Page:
Even though the Second World War had ended in 1946, the conflict forced FIFA to cancel the 1946 FIFA World Cup. But what if it had not been cancelled? Which country would have won the lost World Cup of 1946?
There are two main different scenarios to base the predictions on. One where the 1946 World Cup was not cancelled, despite war breaking out, and another scenario that assumes World War Two never happened. This article will be based on the ladder scenario because countries affected hard by the war would be unfairly disadvantaged at the hypothetical 1946 World Cup in that case.
Keep in mind that Austria and Czechoslovakia were occupied by Germany in this scenario, thus exempting them from any contention of the hypothetical 1946 World Cup title. Furthermore, Germany was not expelled by FIFA.
Which Country Would Have Won the Lost World Cup of 1946?
1946 FIFA World Cup Host
The lost World Cup of 1946 would have likely been hosted by a European nation. FIFA aims to alternate the World Cup hosts between European and South American countries. A South American country would have most likely hosted the lost 1942 World Cup because the two most recent editions before 1942 had been in France and Italy retrospectively. This means it would have been Europe’s turn to host the tournament in 1946.
There is not a lot of information to go off here. Our closest clue is Germany, who applied to host the 1942 World Cup, but that does not guarantee they would have hosted it in 1946. Finding a more likely host proved near-impossible, though. France and Italy had already hosted it; Spain was recovering from a recent civil war, England was not a FIFA member, the Soviet Union did not become FIFA-affiliated until July 1946, etc. You get the idea.
The main point is that Germany is the most probable host of the 1946 World Cup. No other eligible nation had the same combination of money, footballing infrastructure and culture. Not to mention they had already expressed interest in hosting it.
Argentina: South Americas Greatest World Cup Hope
Argentina had won their second consecutive Copa America title mere months before the 1946 World Cup was going to be played, and undoubtedly had the potential to go all the way. Brazil, having finished as runners-up behind Argentina in both those championships, were slightly worse than La Albiceleste. Contenders nonetheless, though.
A Historic Swedish Title at the Lost World Cup of 1946?
Sweden finished third at the 1950 World Cup despite leaving out all of their Serie A players and won Olympic gold in 1948. However, the Olympics would have been characterised by the Second World War, meaning we don’t know if Sweden would have actually won gold if every nation had an even playing field. Sweden had the fortune of not being left in ruins. At the same time, the impact of the war should not be overestimated either. If a country like Yugoslavia, which was largely in ruins following the war, can reach an Olympic final, there is no reason to believe other nations don’t have the same potential.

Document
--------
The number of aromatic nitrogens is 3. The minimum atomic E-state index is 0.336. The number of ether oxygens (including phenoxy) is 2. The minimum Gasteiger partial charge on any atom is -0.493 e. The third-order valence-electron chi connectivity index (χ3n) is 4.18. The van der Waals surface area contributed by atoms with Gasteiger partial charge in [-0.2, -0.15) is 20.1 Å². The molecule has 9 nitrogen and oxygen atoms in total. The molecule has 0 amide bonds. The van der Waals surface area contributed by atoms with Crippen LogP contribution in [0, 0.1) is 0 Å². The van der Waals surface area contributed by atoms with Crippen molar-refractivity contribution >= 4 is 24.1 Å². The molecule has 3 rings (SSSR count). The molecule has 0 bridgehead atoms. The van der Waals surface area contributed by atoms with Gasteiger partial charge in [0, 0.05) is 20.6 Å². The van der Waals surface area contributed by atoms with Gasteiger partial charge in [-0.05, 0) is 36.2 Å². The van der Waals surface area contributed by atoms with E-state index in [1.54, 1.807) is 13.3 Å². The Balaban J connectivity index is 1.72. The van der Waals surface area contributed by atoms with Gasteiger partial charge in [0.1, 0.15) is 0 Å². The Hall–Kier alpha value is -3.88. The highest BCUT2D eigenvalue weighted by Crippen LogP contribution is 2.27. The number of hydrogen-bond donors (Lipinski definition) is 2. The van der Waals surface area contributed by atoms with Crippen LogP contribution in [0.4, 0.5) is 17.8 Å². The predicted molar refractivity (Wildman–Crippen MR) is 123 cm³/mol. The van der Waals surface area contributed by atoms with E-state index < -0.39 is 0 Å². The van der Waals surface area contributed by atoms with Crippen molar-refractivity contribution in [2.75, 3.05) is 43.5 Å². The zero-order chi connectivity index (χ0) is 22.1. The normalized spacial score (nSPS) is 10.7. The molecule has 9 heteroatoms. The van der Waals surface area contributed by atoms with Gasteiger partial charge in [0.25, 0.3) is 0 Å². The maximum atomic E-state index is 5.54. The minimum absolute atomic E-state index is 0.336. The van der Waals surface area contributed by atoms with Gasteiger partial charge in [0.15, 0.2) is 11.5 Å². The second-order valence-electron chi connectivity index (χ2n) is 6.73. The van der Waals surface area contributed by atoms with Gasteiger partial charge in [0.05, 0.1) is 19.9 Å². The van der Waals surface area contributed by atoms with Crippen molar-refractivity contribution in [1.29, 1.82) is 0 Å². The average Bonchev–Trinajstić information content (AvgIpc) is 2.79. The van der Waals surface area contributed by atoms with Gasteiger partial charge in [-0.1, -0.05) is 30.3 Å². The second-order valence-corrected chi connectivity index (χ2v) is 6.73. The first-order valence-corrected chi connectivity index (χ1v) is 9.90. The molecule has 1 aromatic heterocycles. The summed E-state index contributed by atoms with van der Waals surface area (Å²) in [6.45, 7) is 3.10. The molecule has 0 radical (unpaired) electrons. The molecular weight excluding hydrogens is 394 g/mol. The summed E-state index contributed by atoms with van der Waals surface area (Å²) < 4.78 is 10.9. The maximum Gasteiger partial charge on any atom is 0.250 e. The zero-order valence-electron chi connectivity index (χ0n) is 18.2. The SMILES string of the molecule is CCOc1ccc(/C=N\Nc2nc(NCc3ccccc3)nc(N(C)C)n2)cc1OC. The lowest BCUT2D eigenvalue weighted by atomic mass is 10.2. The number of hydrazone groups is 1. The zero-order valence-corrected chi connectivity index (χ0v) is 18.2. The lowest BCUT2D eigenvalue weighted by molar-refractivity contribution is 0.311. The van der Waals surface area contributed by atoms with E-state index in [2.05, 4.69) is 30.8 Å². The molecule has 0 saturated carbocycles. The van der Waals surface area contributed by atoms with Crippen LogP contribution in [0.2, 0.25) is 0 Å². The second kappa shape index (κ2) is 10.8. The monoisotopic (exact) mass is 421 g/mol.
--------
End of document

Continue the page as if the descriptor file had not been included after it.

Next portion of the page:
Italy must be included in the discussion. With two World Cup titles and ranked number one in the world according to Elo Ratings as of December 31, 1945, they would have been one of the favorites. Their 1948 Olympic performance makes them unpredictable, though. After destroying the United States 9-0 in the first round, the Azzurri lost 5-3 to Denmark in the quarter-finals. Other than that, there is little information to draw conclusions based on. They drew 4-4 with Switzerland in a friendly in 1945.
Eight Lost German Years
(West) Germany’s national team did not play any matches between November 1942 and 1950. This makes it beyond difficult to predict how good they would have been in 1946. They were ranked seventh in the world according to 1945 and 1946 Elo Ratings and would have performed slightly better as the host nation. But this is not enough to win a World Cup title, even though it is impossible. Also, keep in mind Germany would have access to Austrian and Czechoslovak players.
Spain was ranked 6th in the world in 1945- and 46. Although this should be taken with a grain of salt. La Furia Roja failed to win a single game in 1946- and 47. Losing 1-0 against the Republic of Ireland in Madrid and 3-2 in Dublin, on top of being battered 4-1 by Portugal. This was no extraordinary Portugal like that of the 1960s. Three games is not a lot, but it is enough to presume Spain would not have won the lost World Cup of 1946.
England and Scotland would be included in the discussion if they were FIFA members. Yugoslavia finished as runners-up of the 1948 Olympics and Denmark finished third. Uruguay won the 1950 World Cup and finished fourth at the 1945 and 1946 Copa America’s. Chile and Paraguay finished third at the 1945 and 1946 Copa America respectively.
Picking a Winner
Based on the available information, the two biggest contenders are Argentina and Sweden. It is impossible to distinguish them. More information would be required. Although Argentina’s Elo Rating indicates they are far superior to Sweden, Blågult’s performances prove they would be able to compete with La Albiceleste. Argentina or Sweden – that is the question.
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